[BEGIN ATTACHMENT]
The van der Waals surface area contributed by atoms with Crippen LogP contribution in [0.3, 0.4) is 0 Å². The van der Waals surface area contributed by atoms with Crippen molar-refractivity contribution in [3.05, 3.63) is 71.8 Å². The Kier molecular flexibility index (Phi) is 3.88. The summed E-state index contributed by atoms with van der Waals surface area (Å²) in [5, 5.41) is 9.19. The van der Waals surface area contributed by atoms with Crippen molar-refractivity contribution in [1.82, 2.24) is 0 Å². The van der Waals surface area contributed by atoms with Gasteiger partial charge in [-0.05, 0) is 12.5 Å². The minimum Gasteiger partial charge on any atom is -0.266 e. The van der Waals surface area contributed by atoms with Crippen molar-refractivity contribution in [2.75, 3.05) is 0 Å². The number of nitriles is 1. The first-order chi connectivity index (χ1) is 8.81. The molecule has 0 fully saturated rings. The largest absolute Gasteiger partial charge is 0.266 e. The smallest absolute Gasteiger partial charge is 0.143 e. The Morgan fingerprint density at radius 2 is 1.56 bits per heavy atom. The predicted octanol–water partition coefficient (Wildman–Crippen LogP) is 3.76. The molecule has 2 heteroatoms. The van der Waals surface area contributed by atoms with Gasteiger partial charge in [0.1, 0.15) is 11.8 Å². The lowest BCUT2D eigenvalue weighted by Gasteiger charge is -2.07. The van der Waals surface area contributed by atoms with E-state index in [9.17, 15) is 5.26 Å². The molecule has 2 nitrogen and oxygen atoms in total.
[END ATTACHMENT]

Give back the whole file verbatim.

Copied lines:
The van der Waals surface area contributed by atoms with Crippen LogP contribution in [0.3, 0.4) is 0 Å². The van der Waals surface area contributed by atoms with Crippen molar-refractivity contribution in [3.05, 3.63) is 71.8 Å². The Kier molecular flexibility index (Phi) is 3.88. The summed E-state index contributed by atoms with van der Waals surface area (Å²) in [5, 5.41) is 9.19. The van der Waals surface area contributed by atoms with Crippen molar-refractivity contribution in [1.82, 2.24) is 0 Å². The van der Waals surface area contributed by atoms with Gasteiger partial charge in [-0.05, 0) is 12.5 Å². The minimum Gasteiger partial charge on any atom is -0.266 e. The van der Waals surface area contributed by atoms with Crippen molar-refractivity contribution in [2.75, 3.05) is 0 Å². The number of nitriles is 1. The first-order chi connectivity index (χ1) is 8.81. The molecule has 0 fully saturated rings. The largest absolute Gasteiger partial charge is 0.266 e. The smallest absolute Gasteiger partial charge is 0.143 e. The Morgan fingerprint density at radius 2 is 1.56 bits per heavy atom. The predicted octanol–water partition coefficient (Wildman–Crippen LogP) is 3.76. The molecule has 2 heteroatoms. The van der Waals surface area contributed by atoms with Gasteiger partial charge in [0.1, 0.15) is 11.8 Å². The lowest BCUT2D eigenvalue weighted by Gasteiger charge is -2.07. The van der Waals surface area contributed by atoms with E-state index in [9.17, 15) is 5.26 Å². The molecule has 2 nitrogen and oxygen atoms in total.